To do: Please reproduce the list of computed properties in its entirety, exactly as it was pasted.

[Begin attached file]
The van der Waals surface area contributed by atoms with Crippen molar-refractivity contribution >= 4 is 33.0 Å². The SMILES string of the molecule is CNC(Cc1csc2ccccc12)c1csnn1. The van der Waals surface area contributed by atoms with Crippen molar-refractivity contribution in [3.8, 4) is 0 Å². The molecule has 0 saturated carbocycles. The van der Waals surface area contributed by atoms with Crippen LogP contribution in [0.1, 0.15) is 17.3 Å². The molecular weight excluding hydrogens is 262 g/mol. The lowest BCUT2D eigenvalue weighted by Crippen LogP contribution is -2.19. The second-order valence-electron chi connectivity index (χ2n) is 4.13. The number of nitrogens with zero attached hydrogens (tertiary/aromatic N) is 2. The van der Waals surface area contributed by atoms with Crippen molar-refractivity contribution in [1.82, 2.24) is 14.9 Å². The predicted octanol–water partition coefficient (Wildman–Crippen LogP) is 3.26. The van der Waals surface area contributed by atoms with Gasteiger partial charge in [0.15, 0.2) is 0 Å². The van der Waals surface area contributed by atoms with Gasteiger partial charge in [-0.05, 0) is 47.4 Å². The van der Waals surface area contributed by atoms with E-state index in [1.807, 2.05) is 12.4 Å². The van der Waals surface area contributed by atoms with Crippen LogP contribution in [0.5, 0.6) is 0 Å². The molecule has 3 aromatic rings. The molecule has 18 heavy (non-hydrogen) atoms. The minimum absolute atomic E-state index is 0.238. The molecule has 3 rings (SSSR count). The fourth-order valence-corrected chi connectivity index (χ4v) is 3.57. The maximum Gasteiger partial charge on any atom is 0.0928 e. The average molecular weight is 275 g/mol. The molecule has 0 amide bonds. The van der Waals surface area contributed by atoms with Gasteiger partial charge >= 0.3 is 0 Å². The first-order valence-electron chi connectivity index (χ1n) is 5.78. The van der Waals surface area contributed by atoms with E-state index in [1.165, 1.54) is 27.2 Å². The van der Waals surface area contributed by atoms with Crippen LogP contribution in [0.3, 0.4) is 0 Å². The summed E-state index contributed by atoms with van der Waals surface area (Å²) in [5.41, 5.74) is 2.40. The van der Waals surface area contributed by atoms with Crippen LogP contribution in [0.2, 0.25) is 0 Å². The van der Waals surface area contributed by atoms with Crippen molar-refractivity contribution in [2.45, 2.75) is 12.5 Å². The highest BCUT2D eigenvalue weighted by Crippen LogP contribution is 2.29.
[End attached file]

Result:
The van der Waals surface area contributed by atoms with Crippen molar-refractivity contribution >= 4 is 33.0 Å². The SMILES string of the molecule is CNC(Cc1csc2ccccc12)c1csnn1. The van der Waals surface area contributed by atoms with Crippen molar-refractivity contribution in [3.8, 4) is 0 Å². The molecule has 0 saturated carbocycles. The van der Waals surface area contributed by atoms with Crippen LogP contribution in [0.1, 0.15) is 17.3 Å². The molecular weight excluding hydrogens is 262 g/mol. The lowest BCUT2D eigenvalue weighted by Crippen LogP contribution is -2.19. The second-order valence-electron chi connectivity index (χ2n) is 4.13. The number of nitrogens with zero attached hydrogens (tertiary/aromatic N) is 2. The van der Waals surface area contributed by atoms with Crippen molar-refractivity contribution in [1.82, 2.24) is 14.9 Å². The predicted octanol–water partition coefficient (Wildman–Crippen LogP) is 3.26. The van der Waals surface area contributed by atoms with Gasteiger partial charge in [0.15, 0.2) is 0 Å². The van der Waals surface area contributed by atoms with Gasteiger partial charge in [-0.05, 0) is 47.4 Å². The van der Waals surface area contributed by atoms with E-state index in [1.807, 2.05) is 12.4 Å². The van der Waals surface area contributed by atoms with Crippen LogP contribution in [0.5, 0.6) is 0 Å². The molecule has 3 aromatic rings. The molecule has 18 heavy (non-hydrogen) atoms. The minimum absolute atomic E-state index is 0.238. The molecule has 3 rings (SSSR count). The fourth-order valence-corrected chi connectivity index (χ4v) is 3.57. The maximum Gasteiger partial charge on any atom is 0.0928 e. The average molecular weight is 275 g/mol. The molecule has 0 amide bonds. The van der Waals surface area contributed by atoms with Gasteiger partial charge >= 0.3 is 0 Å². The first-order valence-electron chi connectivity index (χ1n) is 5.78. The van der Waals surface area contributed by atoms with E-state index in [1.165, 1.54) is 27.2 Å². The van der Waals surface area contributed by atoms with Crippen LogP contribution in [0.3, 0.4) is 0 Å². The summed E-state index contributed by atoms with van der Waals surface area (Å²) in [5.41, 5.74) is 2.40. The van der Waals surface area contributed by atoms with Crippen LogP contribution in [0.2, 0.25) is 0 Å². The van der Waals surface area contributed by atoms with Crippen molar-refractivity contribution in [2.45, 2.75) is 12.5 Å². The highest BCUT2D eigenvalue weighted by Crippen LogP contribution is 2.29.